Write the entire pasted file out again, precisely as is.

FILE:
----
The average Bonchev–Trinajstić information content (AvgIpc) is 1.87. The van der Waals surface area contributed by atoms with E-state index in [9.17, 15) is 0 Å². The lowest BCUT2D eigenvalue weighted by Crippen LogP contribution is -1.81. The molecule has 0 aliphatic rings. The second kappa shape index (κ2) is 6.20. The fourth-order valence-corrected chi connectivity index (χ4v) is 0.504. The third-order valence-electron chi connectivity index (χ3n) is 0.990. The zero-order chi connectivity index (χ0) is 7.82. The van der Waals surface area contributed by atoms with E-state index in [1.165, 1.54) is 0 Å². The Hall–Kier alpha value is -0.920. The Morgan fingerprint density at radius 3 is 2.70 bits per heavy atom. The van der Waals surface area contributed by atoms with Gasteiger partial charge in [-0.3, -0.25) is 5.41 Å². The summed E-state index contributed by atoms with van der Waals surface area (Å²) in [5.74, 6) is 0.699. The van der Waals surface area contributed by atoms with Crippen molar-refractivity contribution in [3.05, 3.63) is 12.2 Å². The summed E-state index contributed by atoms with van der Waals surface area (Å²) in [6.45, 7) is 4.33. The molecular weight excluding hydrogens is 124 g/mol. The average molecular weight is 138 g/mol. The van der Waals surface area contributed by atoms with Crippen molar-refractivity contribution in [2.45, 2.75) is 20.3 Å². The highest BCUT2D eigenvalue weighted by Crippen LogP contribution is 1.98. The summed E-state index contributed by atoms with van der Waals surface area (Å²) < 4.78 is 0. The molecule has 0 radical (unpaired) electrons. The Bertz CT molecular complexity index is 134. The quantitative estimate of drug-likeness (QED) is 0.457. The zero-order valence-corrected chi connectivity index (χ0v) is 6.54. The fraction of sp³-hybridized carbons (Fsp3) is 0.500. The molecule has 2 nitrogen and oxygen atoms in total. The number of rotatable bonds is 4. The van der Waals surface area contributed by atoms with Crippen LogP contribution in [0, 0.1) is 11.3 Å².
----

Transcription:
The average Bonchev–Trinajstić information content (AvgIpc) is 1.87. The van der Waals surface area contributed by atoms with E-state index in [9.17, 15) is 0 Å². The lowest BCUT2D eigenvalue weighted by Crippen LogP contribution is -1.81. The molecule has 0 aliphatic rings. The second kappa shape index (κ2) is 6.20. The fourth-order valence-corrected chi connectivity index (χ4v) is 0.504. The third-order valence-electron chi connectivity index (χ3n) is 0.990. The zero-order chi connectivity index (χ0) is 7.82. The van der Waals surface area contributed by atoms with E-state index in [1.165, 1.54) is 0 Å². The Hall–Kier alpha value is -0.920. The Morgan fingerprint density at radius 3 is 2.70 bits per heavy atom. The van der Waals surface area contributed by atoms with Gasteiger partial charge in [-0.3, -0.25) is 5.41 Å². The summed E-state index contributed by atoms with van der Waals surface area (Å²) in [5.74, 6) is 0.699. The van der Waals surface area contributed by atoms with Crippen molar-refractivity contribution in [3.05, 3.63) is 12.2 Å². The summed E-state index contributed by atoms with van der Waals surface area (Å²) in [6.45, 7) is 4.33. The molecular weight excluding hydrogens is 124 g/mol. The average molecular weight is 138 g/mol. The van der Waals surface area contributed by atoms with Crippen molar-refractivity contribution in [2.45, 2.75) is 20.3 Å². The highest BCUT2D eigenvalue weighted by Crippen LogP contribution is 1.98. The summed E-state index contributed by atoms with van der Waals surface area (Å²) < 4.78 is 0. The molecule has 0 radical (unpaired) electrons. The Bertz CT molecular complexity index is 134. The quantitative estimate of drug-likeness (QED) is 0.457. The zero-order valence-corrected chi connectivity index (χ0v) is 6.54. The fraction of sp³-hybridized carbons (Fsp3) is 0.500. The molecule has 2 nitrogen and oxygen atoms in total. The number of rotatable bonds is 4. The van der Waals surface area contributed by atoms with Crippen LogP contribution in [0, 0.1) is 11.3 Å².